Quantitative Easing Revisited

Member Group : Lincoln Institute

By the end of the year 2014, the results and the impact of the Federal Reserve’s quantitative easing programs should be clearly known. It is anticipated widely that the Fed will eliminate quantitative easing during October 2014.

In the July FOMC minutes, the Federal Reserve directed the continued monetary easing at the level of $25 billion per month down substantially from the $85 billion per month at the beginning of this year and during the prior year’s since 2009.

For most Americans, the impact in the importance of this decision by the Federal Reserve will be of little importance. However, this decision may be one of the most important decisions made this decade in terms of its impact on your life and the lives of your children and your family.

The importance of the decision lies at the heart of the Federal open market committee’s minutes. The committee expressed concern as it relates to low and declining risk premiums, low levels of market volatility, and a loosening of underwriting standards.

The following statement from the FOMC minutes in July should raise concern.

"The staff’s periodic report on potential risks to financial
stability concluded that relatively strong capital positions
of U.S. banks, subdued use of maturity transformation
and leverage within the broader financial sector, and relatively
low levels of leverage for the aggregate nonfinancial
sector were important factors supporting overall financial
stability. However, the staff report also highlighted
that low and declining risk premiums, low levels
of market volatility, and a loosening of underwriting
standards in a number of markets raised somewhat the
risk of an eventual correction in asset valuations."

The dangers expressed by the Federal Reserve in its minutes relative to consumer spending, inflation, European sovereign debt, Russia, the concerns in Israel, cause the Fed to reiterate its very low interest rate policies for the near term but signaling a desire to end quantitative easing.

On the surface of it, the end of the over $4.4 trillion of monetary easing would be applauded by most conservatives and many in the stock market.

When the Federal Reserve eliminates the stimulus that has been artificially holding up the economy, the impact of removing this crutch will be felt quickly.

The low levels of market volatility and the "eventual correction in asset valuations" in light of all the other anemic economic indicators tells me to be prepared for a major stock market correction after October 2014.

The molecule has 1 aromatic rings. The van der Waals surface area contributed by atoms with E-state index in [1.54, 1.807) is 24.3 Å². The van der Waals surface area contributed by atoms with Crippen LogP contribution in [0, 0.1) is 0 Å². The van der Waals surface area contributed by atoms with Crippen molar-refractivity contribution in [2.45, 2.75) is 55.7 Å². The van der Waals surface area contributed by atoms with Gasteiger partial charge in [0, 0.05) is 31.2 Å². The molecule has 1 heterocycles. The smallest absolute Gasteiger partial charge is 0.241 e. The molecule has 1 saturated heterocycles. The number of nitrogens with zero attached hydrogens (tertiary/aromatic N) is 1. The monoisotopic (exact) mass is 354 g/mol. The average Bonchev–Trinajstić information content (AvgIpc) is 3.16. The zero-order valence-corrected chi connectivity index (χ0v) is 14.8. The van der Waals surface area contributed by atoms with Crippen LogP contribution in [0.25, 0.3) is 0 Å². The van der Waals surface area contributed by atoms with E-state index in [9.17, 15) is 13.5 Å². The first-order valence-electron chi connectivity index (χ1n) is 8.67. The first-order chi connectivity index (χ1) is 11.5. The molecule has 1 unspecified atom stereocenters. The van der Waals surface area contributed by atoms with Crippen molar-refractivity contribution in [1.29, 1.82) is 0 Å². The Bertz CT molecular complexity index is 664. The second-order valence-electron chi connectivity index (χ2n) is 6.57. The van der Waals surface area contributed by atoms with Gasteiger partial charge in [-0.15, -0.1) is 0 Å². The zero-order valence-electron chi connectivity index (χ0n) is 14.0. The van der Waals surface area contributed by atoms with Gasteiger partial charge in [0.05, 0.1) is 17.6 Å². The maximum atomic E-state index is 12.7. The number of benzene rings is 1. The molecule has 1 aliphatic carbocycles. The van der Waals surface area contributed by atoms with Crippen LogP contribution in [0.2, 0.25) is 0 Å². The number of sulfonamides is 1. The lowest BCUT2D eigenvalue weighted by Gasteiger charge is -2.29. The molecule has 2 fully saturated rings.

The $4.4 trillion that has been pumped into the monetary supply and the world’s markets by the Federal Reserve has stimulated a bubble in the stock market that is very likely to make the bubble in the real estate market look insignificant.

The Federal Reserve’s minutes clearly indicate that despite unparalleled monetary stimulation there is still tremendous uncertainty in the housing market, the labor market, and consumer spending.

Despite all of the stimulus and excessive federal spending the economic results have been lackluster at best during this "recovery". During August, the Federal Reserve is merely reducing quantitative easing and continuing its trend towards eliminating monetary easing. With one exception it has not yet even begun to talk about reducing from the market the $4.4 trillion in easy money.

With the Federal Reserve is missing with its policies is that the Fed is not solving the problem of removing uncertainty in the economy, and our government, and in the massive regulatory burdens placed on our society. Instead the Fed is merely delaying the inevitable and making future corrections potentially more severe.

All the Federal Reserve has done is finance the world markets and US economy with dollars. The Fed cannot affect any of the other issues of governmental excess in the United States. In reality the Federal Reserve has inadvertently or perhaps deliberately set the economy up for significant failure when it removes the crutch of easy money.

Should the Federal Reserve end quantitative easing in October 2014, I would anticipate that we will all know very shortly whether or not the new Fed policy has merely delayed the correction in the US economy that we have been trying to avoid. The Fed’s policies may actually make any future recession even more severe.

I was told as a child there is no such thing as a free lunch. I think all of us in this country are about to find out that that expression is true whether we like it or not. A $4.4 Trillion lunch will lead to indigestion and heartburn!

Col. Frank Ryan, CPA, USMCR (Ret) and served in Iraq and briefly in Afghanistan and specializes in corporate restructuring and lectures on ethics for the state CPA societies. He has served on numerous boards of publicly traded and non-profit organizations. He can be reached at [email protected] and twitter at @fryan1951.